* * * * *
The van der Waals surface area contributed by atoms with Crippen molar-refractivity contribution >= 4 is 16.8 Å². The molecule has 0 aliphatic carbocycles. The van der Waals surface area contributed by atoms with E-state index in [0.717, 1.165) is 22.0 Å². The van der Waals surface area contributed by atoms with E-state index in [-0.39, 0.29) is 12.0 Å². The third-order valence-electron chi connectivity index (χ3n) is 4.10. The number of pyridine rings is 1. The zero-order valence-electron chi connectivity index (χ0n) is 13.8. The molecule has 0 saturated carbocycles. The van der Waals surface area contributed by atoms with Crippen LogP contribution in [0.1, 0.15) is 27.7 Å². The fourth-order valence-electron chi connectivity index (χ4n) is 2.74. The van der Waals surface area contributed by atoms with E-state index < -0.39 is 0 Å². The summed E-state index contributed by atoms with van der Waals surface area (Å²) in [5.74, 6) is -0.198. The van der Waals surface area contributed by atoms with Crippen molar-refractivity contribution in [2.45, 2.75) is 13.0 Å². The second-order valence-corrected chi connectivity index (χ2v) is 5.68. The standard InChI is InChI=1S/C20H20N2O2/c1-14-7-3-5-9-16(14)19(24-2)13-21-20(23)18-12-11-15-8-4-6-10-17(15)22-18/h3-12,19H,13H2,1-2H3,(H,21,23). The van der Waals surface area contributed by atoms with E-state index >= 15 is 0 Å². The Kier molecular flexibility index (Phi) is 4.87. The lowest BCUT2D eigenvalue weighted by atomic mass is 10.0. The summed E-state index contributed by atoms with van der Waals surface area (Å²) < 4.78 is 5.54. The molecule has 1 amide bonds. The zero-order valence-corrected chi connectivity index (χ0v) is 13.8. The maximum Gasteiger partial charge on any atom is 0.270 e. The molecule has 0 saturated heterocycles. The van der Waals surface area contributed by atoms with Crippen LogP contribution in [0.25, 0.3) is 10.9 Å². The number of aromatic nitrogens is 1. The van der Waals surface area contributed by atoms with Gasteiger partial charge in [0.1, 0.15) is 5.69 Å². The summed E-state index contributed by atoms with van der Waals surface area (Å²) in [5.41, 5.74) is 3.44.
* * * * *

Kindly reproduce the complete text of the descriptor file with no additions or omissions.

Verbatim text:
The van der Waals surface area contributed by atoms with Crippen molar-refractivity contribution >= 4 is 16.8 Å². The molecule has 0 aliphatic carbocycles. The van der Waals surface area contributed by atoms with E-state index in [0.717, 1.165) is 22.0 Å². The van der Waals surface area contributed by atoms with E-state index in [-0.39, 0.29) is 12.0 Å². The third-order valence-electron chi connectivity index (χ3n) is 4.10. The number of pyridine rings is 1. The zero-order valence-electron chi connectivity index (χ0n) is 13.8. The molecule has 0 saturated carbocycles. The van der Waals surface area contributed by atoms with Crippen LogP contribution in [0.1, 0.15) is 27.7 Å². The fourth-order valence-electron chi connectivity index (χ4n) is 2.74. The van der Waals surface area contributed by atoms with E-state index < -0.39 is 0 Å². The summed E-state index contributed by atoms with van der Waals surface area (Å²) in [5.74, 6) is -0.198. The van der Waals surface area contributed by atoms with Crippen molar-refractivity contribution in [2.45, 2.75) is 13.0 Å². The second-order valence-corrected chi connectivity index (χ2v) is 5.68. The standard InChI is InChI=1S/C20H20N2O2/c1-14-7-3-5-9-16(14)19(24-2)13-21-20(23)18-12-11-15-8-4-6-10-17(15)22-18/h3-12,19H,13H2,1-2H3,(H,21,23). The van der Waals surface area contributed by atoms with E-state index >= 15 is 0 Å². The Kier molecular flexibility index (Phi) is 4.87. The lowest BCUT2D eigenvalue weighted by atomic mass is 10.0. The summed E-state index contributed by atoms with van der Waals surface area (Å²) < 4.78 is 5.54. The molecule has 1 amide bonds. The zero-order valence-corrected chi connectivity index (χ0v) is 13.8. The maximum Gasteiger partial charge on any atom is 0.270 e. The molecule has 0 saturated heterocycles. The van der Waals surface area contributed by atoms with Crippen LogP contribution in [0.25, 0.3) is 10.9 Å². The number of aromatic nitrogens is 1. The van der Waals surface area contributed by atoms with Gasteiger partial charge in [0.1, 0.15) is 5.69 Å². The summed E-state index contributed by atoms with van der Waals surface area (Å²) in [5.41, 5.74) is 3.44.